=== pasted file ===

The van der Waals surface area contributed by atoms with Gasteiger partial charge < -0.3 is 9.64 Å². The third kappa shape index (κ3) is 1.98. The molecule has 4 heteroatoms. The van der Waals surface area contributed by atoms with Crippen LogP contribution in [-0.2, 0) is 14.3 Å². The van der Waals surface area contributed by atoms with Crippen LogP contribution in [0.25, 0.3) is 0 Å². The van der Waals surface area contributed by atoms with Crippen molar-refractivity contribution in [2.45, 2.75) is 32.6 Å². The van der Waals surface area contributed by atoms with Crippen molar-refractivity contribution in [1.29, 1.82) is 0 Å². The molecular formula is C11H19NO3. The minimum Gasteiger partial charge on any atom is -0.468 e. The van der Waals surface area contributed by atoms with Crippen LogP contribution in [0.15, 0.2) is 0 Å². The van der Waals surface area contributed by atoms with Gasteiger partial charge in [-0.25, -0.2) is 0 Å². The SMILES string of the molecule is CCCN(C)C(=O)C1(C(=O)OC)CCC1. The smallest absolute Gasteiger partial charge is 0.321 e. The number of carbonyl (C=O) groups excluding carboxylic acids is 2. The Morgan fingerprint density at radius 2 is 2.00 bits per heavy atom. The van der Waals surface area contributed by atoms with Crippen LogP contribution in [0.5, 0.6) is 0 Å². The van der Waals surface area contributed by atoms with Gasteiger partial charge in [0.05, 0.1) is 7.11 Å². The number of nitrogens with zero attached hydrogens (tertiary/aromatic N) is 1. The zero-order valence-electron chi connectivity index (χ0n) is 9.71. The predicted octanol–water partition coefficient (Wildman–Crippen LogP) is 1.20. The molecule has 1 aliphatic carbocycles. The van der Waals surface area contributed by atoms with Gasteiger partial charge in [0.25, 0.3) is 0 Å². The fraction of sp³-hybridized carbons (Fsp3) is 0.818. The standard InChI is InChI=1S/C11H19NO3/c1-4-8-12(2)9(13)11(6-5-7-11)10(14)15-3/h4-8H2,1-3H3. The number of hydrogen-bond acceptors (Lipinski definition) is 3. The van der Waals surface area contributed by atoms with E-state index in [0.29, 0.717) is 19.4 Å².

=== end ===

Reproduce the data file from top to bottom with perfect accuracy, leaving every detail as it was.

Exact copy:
The van der Waals surface area contributed by atoms with Gasteiger partial charge < -0.3 is 9.64 Å². The third kappa shape index (κ3) is 1.98. The molecule has 4 heteroatoms. The van der Waals surface area contributed by atoms with Crippen LogP contribution in [-0.2, 0) is 14.3 Å². The van der Waals surface area contributed by atoms with Crippen LogP contribution in [0.25, 0.3) is 0 Å². The van der Waals surface area contributed by atoms with Crippen molar-refractivity contribution in [2.45, 2.75) is 32.6 Å². The van der Waals surface area contributed by atoms with Crippen molar-refractivity contribution in [1.29, 1.82) is 0 Å². The molecular formula is C11H19NO3. The minimum Gasteiger partial charge on any atom is -0.468 e. The van der Waals surface area contributed by atoms with Crippen LogP contribution in [0.15, 0.2) is 0 Å². The van der Waals surface area contributed by atoms with Gasteiger partial charge in [-0.25, -0.2) is 0 Å². The SMILES string of the molecule is CCCN(C)C(=O)C1(C(=O)OC)CCC1. The smallest absolute Gasteiger partial charge is 0.321 e. The number of carbonyl (C=O) groups excluding carboxylic acids is 2. The Morgan fingerprint density at radius 2 is 2.00 bits per heavy atom. The van der Waals surface area contributed by atoms with Crippen LogP contribution in [0.5, 0.6) is 0 Å². The van der Waals surface area contributed by atoms with Gasteiger partial charge in [0.05, 0.1) is 7.11 Å². The number of nitrogens with zero attached hydrogens (tertiary/aromatic N) is 1. The zero-order valence-electron chi connectivity index (χ0n) is 9.71. The predicted octanol–water partition coefficient (Wildman–Crippen LogP) is 1.20. The molecule has 1 aliphatic carbocycles. The van der Waals surface area contributed by atoms with Gasteiger partial charge in [0.25, 0.3) is 0 Å². The fraction of sp³-hybridized carbons (Fsp3) is 0.818. The standard InChI is InChI=1S/C11H19NO3/c1-4-8-12(2)9(13)11(6-5-7-11)10(14)15-3/h4-8H2,1-3H3. The number of hydrogen-bond acceptors (Lipinski definition) is 3. The van der Waals surface area contributed by atoms with E-state index in [0.29, 0.717) is 19.4 Å².